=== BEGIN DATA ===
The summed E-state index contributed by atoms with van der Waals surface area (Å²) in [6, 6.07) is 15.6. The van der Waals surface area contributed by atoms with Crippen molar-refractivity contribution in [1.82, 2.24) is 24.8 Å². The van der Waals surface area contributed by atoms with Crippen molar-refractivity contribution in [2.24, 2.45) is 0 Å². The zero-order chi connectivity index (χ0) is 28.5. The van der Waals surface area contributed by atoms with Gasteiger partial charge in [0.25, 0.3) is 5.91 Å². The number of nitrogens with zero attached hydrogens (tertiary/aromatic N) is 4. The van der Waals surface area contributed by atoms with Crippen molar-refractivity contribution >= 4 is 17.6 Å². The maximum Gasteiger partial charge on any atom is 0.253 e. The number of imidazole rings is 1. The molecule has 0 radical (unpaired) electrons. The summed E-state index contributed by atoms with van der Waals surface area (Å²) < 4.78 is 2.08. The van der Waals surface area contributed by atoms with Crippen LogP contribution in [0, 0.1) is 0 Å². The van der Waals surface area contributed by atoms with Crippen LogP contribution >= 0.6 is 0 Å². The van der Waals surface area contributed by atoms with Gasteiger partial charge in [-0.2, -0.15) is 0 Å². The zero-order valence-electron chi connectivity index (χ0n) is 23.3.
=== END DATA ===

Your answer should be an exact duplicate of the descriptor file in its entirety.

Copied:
The summed E-state index contributed by atoms with van der Waals surface area (Å²) in [6, 6.07) is 15.6. The van der Waals surface area contributed by atoms with Crippen molar-refractivity contribution in [1.82, 2.24) is 24.8 Å². The van der Waals surface area contributed by atoms with Crippen molar-refractivity contribution in [2.24, 2.45) is 0 Å². The zero-order chi connectivity index (χ0) is 28.5. The van der Waals surface area contributed by atoms with Gasteiger partial charge in [0.25, 0.3) is 5.91 Å². The number of nitrogens with zero attached hydrogens (tertiary/aromatic N) is 4. The van der Waals surface area contributed by atoms with Crippen molar-refractivity contribution >= 4 is 17.6 Å². The maximum Gasteiger partial charge on any atom is 0.253 e. The number of imidazole rings is 1. The molecule has 0 radical (unpaired) electrons. The summed E-state index contributed by atoms with van der Waals surface area (Å²) < 4.78 is 2.08. The van der Waals surface area contributed by atoms with Crippen LogP contribution in [0, 0.1) is 0 Å². The van der Waals surface area contributed by atoms with Crippen LogP contribution >= 0.6 is 0 Å². The van der Waals surface area contributed by atoms with Gasteiger partial charge in [-0.2, -0.15) is 0 Å². The zero-order valence-electron chi connectivity index (χ0n) is 23.3.